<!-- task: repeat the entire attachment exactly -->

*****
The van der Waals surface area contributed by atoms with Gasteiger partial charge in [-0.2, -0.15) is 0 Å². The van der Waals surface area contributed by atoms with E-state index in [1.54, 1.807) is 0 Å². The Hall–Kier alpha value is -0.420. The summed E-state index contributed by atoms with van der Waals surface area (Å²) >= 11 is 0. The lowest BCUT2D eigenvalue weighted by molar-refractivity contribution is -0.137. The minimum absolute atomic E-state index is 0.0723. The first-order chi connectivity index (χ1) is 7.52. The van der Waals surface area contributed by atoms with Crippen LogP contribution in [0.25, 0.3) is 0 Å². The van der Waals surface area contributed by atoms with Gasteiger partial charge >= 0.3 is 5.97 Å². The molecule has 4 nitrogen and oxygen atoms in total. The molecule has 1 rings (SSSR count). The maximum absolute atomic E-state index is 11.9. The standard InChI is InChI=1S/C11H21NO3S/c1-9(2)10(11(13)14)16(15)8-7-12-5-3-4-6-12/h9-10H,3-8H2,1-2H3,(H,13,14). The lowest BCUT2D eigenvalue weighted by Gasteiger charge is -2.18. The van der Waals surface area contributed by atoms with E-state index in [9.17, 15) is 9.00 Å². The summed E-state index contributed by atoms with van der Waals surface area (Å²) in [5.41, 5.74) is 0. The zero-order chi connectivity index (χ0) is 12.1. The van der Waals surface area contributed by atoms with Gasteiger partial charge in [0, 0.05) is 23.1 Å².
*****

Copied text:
The van der Waals surface area contributed by atoms with Gasteiger partial charge in [-0.2, -0.15) is 0 Å². The van der Waals surface area contributed by atoms with E-state index in [1.54, 1.807) is 0 Å². The Hall–Kier alpha value is -0.420. The summed E-state index contributed by atoms with van der Waals surface area (Å²) >= 11 is 0. The lowest BCUT2D eigenvalue weighted by molar-refractivity contribution is -0.137. The minimum absolute atomic E-state index is 0.0723. The first-order chi connectivity index (χ1) is 7.52. The van der Waals surface area contributed by atoms with Crippen LogP contribution in [0.25, 0.3) is 0 Å². The van der Waals surface area contributed by atoms with Gasteiger partial charge >= 0.3 is 5.97 Å². The molecule has 4 nitrogen and oxygen atoms in total. The molecule has 1 rings (SSSR count). The maximum absolute atomic E-state index is 11.9. The standard InChI is InChI=1S/C11H21NO3S/c1-9(2)10(11(13)14)16(15)8-7-12-5-3-4-6-12/h9-10H,3-8H2,1-2H3,(H,13,14). The lowest BCUT2D eigenvalue weighted by Gasteiger charge is -2.18. The van der Waals surface area contributed by atoms with E-state index in [9.17, 15) is 9.00 Å². The summed E-state index contributed by atoms with van der Waals surface area (Å²) in [5.41, 5.74) is 0. The zero-order chi connectivity index (χ0) is 12.1. The van der Waals surface area contributed by atoms with Gasteiger partial charge in [0, 0.05) is 23.1 Å².